It took many vendors by surprise when users began to prefer their mobile phones to PCs for accessing and interacting with the Internet. Over the last decade mobile devices of all sorts have outgrown all other hardware markets. You’ll want to learn more about the way this market is developing.
In 2015 the market was worth $389b in revenues for 1.6B shipments; while the installed base reached 3.7B. The Figure shows the shipments (in millions) of each type of mobile device by quarter. Most notable was the rapid rise of basic phones and the – even sharper – rise of smartphones, which became the predominant sector at the end of 2013. Classifying phones into basic and smart categories is somewhat a matter of taste (one man’s ‘smart’ is another man’s ‘basic’); however the addition of browsers, compute power and the proliferation of apps was a game changer. Nokia, Motorola and Blackberry lost out to Samsung, Huawei and – above all – Apple. In the recent past a lot of horses have been changing riders: Google bought Motorola’s business before selling it on to Lenovo, while Microsoft acquired Nokia’s mobile division: both of these movements accelerated the shift from basic to smart.
At a regional level the Americas and Asia Pacific each accounted for 39% of the world market: EMEA customers took just 24% of the business (see Figure for the quarterly shipments of all mobile devices by region from 2005). There are still relatively under-developed markets in India and Africa, but for the most part those buying mobile devices are replacing or adding to phones and tablets they already have. China is an interesting market with Apple’s recent success balancing a fall in sales from indigenous suppliers. I don’t believe that smart wearables are going to make a lot of difference: like tablets I expect they will reach their peak significantly before and below the phone market itself.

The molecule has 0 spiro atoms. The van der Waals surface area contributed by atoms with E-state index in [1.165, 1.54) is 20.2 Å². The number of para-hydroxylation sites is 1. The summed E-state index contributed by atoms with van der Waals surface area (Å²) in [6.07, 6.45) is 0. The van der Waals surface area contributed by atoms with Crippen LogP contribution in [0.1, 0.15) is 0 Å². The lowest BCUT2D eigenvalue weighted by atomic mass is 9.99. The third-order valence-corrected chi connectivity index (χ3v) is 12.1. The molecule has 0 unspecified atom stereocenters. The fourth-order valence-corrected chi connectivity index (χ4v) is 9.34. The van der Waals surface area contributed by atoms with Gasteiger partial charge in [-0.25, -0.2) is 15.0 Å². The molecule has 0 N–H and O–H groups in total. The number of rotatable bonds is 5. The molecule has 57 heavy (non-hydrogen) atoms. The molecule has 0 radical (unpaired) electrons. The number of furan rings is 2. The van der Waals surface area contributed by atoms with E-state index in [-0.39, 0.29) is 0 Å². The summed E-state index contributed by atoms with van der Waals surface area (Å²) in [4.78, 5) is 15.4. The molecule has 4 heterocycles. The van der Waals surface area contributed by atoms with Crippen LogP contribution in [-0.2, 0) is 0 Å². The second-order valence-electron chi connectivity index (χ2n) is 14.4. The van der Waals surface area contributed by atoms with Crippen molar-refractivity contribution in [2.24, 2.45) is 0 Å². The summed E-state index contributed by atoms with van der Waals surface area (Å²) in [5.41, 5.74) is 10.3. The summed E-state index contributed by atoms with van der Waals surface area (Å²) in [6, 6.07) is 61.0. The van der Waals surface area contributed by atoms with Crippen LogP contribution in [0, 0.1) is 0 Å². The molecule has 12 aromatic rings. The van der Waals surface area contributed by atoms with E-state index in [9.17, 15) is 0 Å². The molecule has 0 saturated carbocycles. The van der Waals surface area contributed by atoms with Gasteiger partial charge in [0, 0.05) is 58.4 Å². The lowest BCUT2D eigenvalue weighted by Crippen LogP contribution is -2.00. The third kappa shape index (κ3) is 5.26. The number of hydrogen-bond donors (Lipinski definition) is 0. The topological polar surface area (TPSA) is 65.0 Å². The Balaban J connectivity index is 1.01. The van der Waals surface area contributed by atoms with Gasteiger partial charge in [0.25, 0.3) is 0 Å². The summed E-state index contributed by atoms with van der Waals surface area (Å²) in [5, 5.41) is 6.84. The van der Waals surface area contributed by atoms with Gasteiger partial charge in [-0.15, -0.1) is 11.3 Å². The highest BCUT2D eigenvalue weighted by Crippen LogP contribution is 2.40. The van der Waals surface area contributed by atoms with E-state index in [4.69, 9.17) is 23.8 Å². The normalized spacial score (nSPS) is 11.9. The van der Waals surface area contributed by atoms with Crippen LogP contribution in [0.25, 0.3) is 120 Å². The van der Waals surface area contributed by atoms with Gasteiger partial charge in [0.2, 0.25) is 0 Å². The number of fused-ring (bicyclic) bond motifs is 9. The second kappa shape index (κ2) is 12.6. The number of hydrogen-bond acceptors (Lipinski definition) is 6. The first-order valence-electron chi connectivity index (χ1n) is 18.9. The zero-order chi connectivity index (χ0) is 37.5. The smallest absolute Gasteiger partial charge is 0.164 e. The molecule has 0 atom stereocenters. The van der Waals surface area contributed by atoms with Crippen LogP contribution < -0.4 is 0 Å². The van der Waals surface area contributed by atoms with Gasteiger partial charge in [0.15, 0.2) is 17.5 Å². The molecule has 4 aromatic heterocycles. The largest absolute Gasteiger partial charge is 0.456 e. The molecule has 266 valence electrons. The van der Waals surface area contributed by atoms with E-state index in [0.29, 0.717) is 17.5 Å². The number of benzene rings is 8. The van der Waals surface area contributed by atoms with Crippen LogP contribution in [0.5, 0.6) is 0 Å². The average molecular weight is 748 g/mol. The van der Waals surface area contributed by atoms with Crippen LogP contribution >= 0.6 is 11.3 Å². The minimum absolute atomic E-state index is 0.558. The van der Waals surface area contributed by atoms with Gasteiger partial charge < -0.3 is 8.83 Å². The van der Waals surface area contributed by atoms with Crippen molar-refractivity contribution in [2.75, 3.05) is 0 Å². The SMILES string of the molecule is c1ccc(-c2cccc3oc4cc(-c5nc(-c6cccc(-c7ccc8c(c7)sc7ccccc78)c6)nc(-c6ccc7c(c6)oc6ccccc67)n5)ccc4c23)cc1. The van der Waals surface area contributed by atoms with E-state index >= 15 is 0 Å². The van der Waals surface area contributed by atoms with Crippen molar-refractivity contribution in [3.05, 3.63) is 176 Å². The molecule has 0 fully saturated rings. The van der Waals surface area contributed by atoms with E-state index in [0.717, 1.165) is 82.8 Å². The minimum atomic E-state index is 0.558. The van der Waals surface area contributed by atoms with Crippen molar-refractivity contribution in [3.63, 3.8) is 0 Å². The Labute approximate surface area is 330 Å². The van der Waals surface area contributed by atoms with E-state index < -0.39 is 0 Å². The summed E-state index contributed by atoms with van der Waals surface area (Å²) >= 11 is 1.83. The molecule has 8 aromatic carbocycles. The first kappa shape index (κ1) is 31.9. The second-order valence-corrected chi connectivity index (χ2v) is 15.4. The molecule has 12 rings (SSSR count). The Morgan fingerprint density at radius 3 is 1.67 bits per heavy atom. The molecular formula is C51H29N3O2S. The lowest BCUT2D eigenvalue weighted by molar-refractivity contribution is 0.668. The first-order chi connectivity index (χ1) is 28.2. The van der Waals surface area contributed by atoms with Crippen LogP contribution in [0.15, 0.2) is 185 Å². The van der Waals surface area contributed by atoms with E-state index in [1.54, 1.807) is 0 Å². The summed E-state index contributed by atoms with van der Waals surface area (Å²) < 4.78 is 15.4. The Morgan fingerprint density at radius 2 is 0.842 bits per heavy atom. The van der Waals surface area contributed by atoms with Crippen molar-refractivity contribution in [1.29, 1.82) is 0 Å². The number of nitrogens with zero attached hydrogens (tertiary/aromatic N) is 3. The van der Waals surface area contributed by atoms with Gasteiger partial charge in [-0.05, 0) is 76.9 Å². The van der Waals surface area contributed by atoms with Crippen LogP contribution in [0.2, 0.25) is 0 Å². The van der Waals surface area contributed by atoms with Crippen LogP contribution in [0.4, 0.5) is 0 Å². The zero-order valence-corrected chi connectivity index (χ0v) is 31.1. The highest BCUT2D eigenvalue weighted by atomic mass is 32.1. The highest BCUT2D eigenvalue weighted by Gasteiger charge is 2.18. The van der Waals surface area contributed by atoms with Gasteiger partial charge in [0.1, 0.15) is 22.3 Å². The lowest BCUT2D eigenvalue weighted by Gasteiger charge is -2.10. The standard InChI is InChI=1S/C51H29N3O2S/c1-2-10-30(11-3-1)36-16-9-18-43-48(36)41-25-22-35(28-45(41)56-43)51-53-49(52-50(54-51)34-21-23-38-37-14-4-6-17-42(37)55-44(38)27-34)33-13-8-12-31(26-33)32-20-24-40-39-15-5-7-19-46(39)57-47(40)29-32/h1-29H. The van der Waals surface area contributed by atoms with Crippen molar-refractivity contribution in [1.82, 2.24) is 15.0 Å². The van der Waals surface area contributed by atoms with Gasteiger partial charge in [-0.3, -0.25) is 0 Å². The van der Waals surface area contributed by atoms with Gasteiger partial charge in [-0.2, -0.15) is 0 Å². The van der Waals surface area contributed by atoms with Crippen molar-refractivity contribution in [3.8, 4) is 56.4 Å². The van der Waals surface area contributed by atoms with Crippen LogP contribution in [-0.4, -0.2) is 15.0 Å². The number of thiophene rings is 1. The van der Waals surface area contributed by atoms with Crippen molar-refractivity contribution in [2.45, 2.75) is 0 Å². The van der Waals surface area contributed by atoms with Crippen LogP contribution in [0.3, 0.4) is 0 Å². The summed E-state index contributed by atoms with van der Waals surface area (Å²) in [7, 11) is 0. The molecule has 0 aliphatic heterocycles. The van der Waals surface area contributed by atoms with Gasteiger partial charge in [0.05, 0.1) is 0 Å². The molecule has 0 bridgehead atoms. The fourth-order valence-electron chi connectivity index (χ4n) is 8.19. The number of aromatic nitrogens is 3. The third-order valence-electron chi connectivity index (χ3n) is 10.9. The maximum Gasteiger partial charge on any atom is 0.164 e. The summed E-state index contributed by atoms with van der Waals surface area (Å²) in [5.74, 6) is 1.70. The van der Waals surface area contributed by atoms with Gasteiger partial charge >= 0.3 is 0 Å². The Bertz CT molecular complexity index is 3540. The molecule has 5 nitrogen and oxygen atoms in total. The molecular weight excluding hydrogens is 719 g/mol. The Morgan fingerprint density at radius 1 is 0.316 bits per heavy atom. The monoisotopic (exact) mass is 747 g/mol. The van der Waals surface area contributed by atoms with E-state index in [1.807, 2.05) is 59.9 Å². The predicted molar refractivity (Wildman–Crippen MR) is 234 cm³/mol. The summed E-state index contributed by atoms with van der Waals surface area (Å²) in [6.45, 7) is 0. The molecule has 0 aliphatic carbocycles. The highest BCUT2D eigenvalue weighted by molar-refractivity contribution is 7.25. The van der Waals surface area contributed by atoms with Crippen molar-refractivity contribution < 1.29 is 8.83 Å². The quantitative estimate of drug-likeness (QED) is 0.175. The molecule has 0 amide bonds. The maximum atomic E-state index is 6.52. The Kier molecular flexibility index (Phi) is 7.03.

Users are gaining a richer experience than ever from their mobile devices with new offerings (such as Apple Pay) signalling a shift in revenue from hardware to services. The telecom suppliers have been lacklustre in their attempts so far to take advantage of the mobile device wave – I expect them to try harder in future.
Apple only does smart and was the market leader in terms of revenues, taking 44.7% of the total business in 2015. Samsung however sold more units (see Figure), taking a 23.1% share versus Apple’s 18.7% in the year. Huawei (7.6%), Microsoft (7.5%), Lenovo (5.6%), LG (5.0%), Xiaomi (4.3%) and ZTE (3.0%) took the other major places.
6 of the major vendors are Asian and 2 American. Nokia’s withdrawal took away Europe’s only vendor, which partially explains the slower sales in that region.
The future is going to be interesting, as all types of device apart from smart wearables have peaked. Business plans need to address selling more to the same customers rather than the mass expansion Eastwards of the past. I’m particularly interested in the development of business applications in maintenance, purchasing and security as well as the evolution of mobile payments. It will also be interesting to see if Gigaset will be able to establish itself as a major European player.